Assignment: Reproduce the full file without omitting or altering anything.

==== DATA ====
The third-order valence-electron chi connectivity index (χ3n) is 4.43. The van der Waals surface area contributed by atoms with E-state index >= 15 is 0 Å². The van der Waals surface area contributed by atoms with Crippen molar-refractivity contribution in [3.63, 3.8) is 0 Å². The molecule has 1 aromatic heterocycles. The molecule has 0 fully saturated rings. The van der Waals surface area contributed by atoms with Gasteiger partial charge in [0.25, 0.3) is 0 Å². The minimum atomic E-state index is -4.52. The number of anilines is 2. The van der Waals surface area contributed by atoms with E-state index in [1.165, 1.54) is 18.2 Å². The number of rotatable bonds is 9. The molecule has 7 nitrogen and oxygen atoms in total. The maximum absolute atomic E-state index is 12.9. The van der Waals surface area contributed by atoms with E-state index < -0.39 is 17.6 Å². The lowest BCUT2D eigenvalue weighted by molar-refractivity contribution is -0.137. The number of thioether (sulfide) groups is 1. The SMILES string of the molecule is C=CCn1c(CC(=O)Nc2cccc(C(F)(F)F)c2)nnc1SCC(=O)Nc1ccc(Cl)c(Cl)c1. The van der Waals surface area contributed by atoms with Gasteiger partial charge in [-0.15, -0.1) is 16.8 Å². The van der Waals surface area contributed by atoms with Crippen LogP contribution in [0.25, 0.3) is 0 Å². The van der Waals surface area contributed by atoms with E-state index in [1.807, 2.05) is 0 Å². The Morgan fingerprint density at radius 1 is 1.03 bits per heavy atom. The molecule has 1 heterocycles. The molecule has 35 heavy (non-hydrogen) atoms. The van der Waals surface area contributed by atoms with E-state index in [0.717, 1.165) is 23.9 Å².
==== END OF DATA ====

The third-order valence-electron chi connectivity index (χ3n) is 4.43. The van der Waals surface area contributed by atoms with E-state index >= 15 is 0 Å². The van der Waals surface area contributed by atoms with Crippen molar-refractivity contribution in [3.63, 3.8) is 0 Å². The molecule has 1 aromatic heterocycles. The molecule has 0 fully saturated rings. The van der Waals surface area contributed by atoms with Gasteiger partial charge in [0.25, 0.3) is 0 Å². The minimum atomic E-state index is -4.52. The number of anilines is 2. The van der Waals surface area contributed by atoms with E-state index in [1.165, 1.54) is 18.2 Å². The number of rotatable bonds is 9. The molecule has 7 nitrogen and oxygen atoms in total. The maximum absolute atomic E-state index is 12.9. The van der Waals surface area contributed by atoms with E-state index < -0.39 is 17.6 Å². The lowest BCUT2D eigenvalue weighted by molar-refractivity contribution is -0.137. The number of thioether (sulfide) groups is 1. The SMILES string of the molecule is C=CCn1c(CC(=O)Nc2cccc(C(F)(F)F)c2)nnc1SCC(=O)Nc1ccc(Cl)c(Cl)c1. The van der Waals surface area contributed by atoms with Gasteiger partial charge in [-0.15, -0.1) is 16.8 Å². The van der Waals surface area contributed by atoms with Crippen LogP contribution in [0.25, 0.3) is 0 Å². The van der Waals surface area contributed by atoms with E-state index in [1.807, 2.05) is 0 Å². The Morgan fingerprint density at radius 1 is 1.03 bits per heavy atom. The molecule has 1 heterocycles. The molecule has 35 heavy (non-hydrogen) atoms. The van der Waals surface area contributed by atoms with E-state index in [0.717, 1.165) is 23.9 Å².